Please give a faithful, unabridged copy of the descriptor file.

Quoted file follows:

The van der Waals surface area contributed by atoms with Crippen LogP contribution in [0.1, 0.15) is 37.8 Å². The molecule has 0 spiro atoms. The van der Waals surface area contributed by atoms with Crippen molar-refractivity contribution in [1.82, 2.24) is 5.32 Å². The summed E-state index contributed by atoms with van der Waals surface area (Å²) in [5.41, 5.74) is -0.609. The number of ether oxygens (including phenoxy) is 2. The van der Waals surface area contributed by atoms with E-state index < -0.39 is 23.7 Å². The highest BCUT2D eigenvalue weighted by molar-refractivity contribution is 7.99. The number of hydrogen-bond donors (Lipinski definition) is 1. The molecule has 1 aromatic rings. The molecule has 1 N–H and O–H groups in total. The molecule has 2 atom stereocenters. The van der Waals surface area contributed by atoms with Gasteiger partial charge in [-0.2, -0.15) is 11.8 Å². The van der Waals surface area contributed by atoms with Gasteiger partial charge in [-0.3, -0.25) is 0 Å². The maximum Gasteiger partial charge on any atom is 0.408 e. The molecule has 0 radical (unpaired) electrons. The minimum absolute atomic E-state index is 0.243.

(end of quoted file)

The van der Waals surface area contributed by atoms with Crippen LogP contribution in [0.1, 0.15) is 37.8 Å². The molecule has 0 spiro atoms. The van der Waals surface area contributed by atoms with Crippen molar-refractivity contribution in [1.82, 2.24) is 5.32 Å². The summed E-state index contributed by atoms with van der Waals surface area (Å²) in [5.41, 5.74) is -0.609. The number of ether oxygens (including phenoxy) is 2. The van der Waals surface area contributed by atoms with E-state index < -0.39 is 23.7 Å². The highest BCUT2D eigenvalue weighted by molar-refractivity contribution is 7.99. The number of hydrogen-bond donors (Lipinski definition) is 1. The molecule has 1 aromatic rings. The molecule has 1 N–H and O–H groups in total. The molecule has 2 atom stereocenters. The van der Waals surface area contributed by atoms with Gasteiger partial charge in [-0.2, -0.15) is 11.8 Å². The van der Waals surface area contributed by atoms with Gasteiger partial charge in [-0.3, -0.25) is 0 Å². The maximum Gasteiger partial charge on any atom is 0.408 e. The molecule has 0 radical (unpaired) electrons. The minimum absolute atomic E-state index is 0.243.